Conversation about leadership traits can be dangerous because it presumes that people possess inherent and immutable personality traits that make them leaders. I strongly disagree with that view because I believe that anyone can learn attitudes, skills and behaviors that make them a leader in their unique ways. In addition, nobody is a leader by themselves. The time for a lone hero leader is gone. Leaders emerge in team or group environments, and as such leadership can shift from person to person and even evolve into co-leadership. However, the popular magazines among leaders and leader-wannabes regularly publish lists about the three, five or seven traits that make a leader. Obviously, there continues to be a yearning to know what qualities one has to groom in order to become an effective leader.
As the conversation about women as leaders has exploded, the interest in what makes an effective female leader has also become popular. Often the results of studies in which a handful of successful women have been interviewed are reported in popular literature with generalizations about the leadership traits of women. Again, dangerous ground. Generalizations that are based on stereotypes are a way for us to categorize things we don’t understand. This kind of a meaning making mechanism simplifies matters and makes things seem black and white. The more we understand, the more shades of all kinds of colors we’ll find.
Now, having said all of the above, let me offer some thoughts about qualities that many successful leaders seem to share based on my observations as a leadership coach.
Women have been historically stereotyped not as human beings but as emotional beings. The feeling side of humanity was considered a liability rather than an asset. Now, however, it is widely recognized that authentic leaders have a passion for what they do, they connect at a feeling level to their employees and customers, they admit and express their vulnerabilities and thus gain credibility and respect. Men are just as emotional beings as women but have been forced to suppress that side of them. Now is an opportune time for them to learn from women how to embrace that part of them as leaders.
Successful business leaders – men and women – are always looking through the lens of opportunity. They are afraid of the risks involved but do not let the fear stop them because they believe in a compelling vision and the risks are a means to the vision. Learning through trial and error is a humbling everyday experience. A learner accepts the fact that they do not know. They have a curious mind, have courage to ask questions and observe keenly. Learning requires an optimistic attitude: “I don’t know but let’s find out!“ Maybe the fact that girls are more studious than boys at school keeps them learning throughout their careers instead of plateauing in ego-centric arrogance.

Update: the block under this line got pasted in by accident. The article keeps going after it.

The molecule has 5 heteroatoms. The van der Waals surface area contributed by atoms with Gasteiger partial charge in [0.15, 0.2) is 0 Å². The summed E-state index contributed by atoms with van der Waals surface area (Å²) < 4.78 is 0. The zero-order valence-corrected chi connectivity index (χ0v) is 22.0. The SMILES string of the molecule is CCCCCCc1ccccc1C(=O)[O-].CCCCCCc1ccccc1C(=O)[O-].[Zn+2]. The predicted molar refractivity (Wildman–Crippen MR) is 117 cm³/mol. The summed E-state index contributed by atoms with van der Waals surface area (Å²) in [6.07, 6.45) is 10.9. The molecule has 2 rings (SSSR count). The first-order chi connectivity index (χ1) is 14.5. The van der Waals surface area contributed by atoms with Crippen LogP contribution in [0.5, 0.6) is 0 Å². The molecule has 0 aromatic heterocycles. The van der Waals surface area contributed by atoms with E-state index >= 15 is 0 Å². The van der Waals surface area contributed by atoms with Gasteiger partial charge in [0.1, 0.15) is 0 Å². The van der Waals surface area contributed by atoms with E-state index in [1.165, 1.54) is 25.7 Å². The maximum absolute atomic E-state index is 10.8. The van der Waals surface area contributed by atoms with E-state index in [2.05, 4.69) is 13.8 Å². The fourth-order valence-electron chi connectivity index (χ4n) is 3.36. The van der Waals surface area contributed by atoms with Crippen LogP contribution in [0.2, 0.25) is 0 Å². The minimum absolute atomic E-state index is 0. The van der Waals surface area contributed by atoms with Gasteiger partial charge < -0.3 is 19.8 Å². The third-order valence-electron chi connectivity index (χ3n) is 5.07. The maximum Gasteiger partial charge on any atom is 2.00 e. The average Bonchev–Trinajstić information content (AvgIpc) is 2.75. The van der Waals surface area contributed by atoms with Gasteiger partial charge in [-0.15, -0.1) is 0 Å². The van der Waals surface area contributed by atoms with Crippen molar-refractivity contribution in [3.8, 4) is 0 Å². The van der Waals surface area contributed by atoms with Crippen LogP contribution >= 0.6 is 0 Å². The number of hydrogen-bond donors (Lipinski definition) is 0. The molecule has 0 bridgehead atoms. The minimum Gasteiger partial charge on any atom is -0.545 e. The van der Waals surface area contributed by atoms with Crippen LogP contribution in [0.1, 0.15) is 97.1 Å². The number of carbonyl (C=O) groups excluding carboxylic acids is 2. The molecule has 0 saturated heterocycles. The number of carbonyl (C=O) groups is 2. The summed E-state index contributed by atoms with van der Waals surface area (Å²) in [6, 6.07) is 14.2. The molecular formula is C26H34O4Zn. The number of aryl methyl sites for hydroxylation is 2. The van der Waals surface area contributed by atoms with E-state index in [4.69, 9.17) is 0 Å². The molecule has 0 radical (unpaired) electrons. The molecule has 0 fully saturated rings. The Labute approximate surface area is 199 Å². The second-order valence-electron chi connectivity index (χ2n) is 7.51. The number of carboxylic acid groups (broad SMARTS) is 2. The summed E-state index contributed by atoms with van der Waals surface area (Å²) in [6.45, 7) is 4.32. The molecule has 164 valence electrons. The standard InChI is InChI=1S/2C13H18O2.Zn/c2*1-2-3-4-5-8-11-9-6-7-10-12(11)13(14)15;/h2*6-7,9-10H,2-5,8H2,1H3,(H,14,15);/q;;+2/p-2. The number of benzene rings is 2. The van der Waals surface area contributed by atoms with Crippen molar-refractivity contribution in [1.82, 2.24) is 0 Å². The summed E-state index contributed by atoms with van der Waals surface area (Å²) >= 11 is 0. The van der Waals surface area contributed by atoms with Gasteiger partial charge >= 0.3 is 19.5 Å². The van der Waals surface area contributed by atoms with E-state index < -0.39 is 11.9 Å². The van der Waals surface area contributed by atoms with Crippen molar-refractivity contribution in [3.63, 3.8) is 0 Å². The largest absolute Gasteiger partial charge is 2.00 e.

People want to follow leaders who are not only competent and have integrity but who can communicate the vision in inspiring ways. A powerful way to communicate the vision is to tell a story. When a story has “heart” it speaks to people’s hearts directly. “Having heart” means that it talks about a purpose, a bigger “why” the work is important. An inspiring purpose is not about making a profit. Rather than working to sell shoes online, people at Zappos strive at delighting their customers. Rather than selling computers, Apple keeps challenging the status quo, they believe in thinking differently. The purpose-based messaging is about shining light on the values and it moves those who share the values behind the purpose. When leaders share their heartfelt vision of purpose rather than operate for their individual gain they create a community that enables the leader to be the best they can be.
Article Author: Kristiina Hiukka is a Seattle-based professional leadership consultant, coach and trainer. She works with CEO’s who are ready to invest in women leaders in their companies. She specializes in up and coming CFO’s, CEO’s, and Management Teams. She believes in creating positivity driven performance cultures. She grooms leaders and facilitates teams at small companies as well as global organizations such as Microsoft, Nokia, and the American Red Cross. She founded Women in Innovation, a community and summit that convenes women leaders with Big Ideas. A native of Finland, Kristiina serves as Honorary Vice Consul of Finland for the State of Washington. Kristiina speaks on a variety of leadership topics connected to her passions: Leadership, Innovation, Collaboration, Communication, and Gender Intelligence kristiinahiukka.com. To get tips on Leading Smart and becoming the most effective leader in life and business Click Here
Be Smart About Your Leadership Intelligence – Kristiina Hiukka
Simon Sinek: http://www.ted.com/talks/simon_sinek_how_great_leaders_inspire_action
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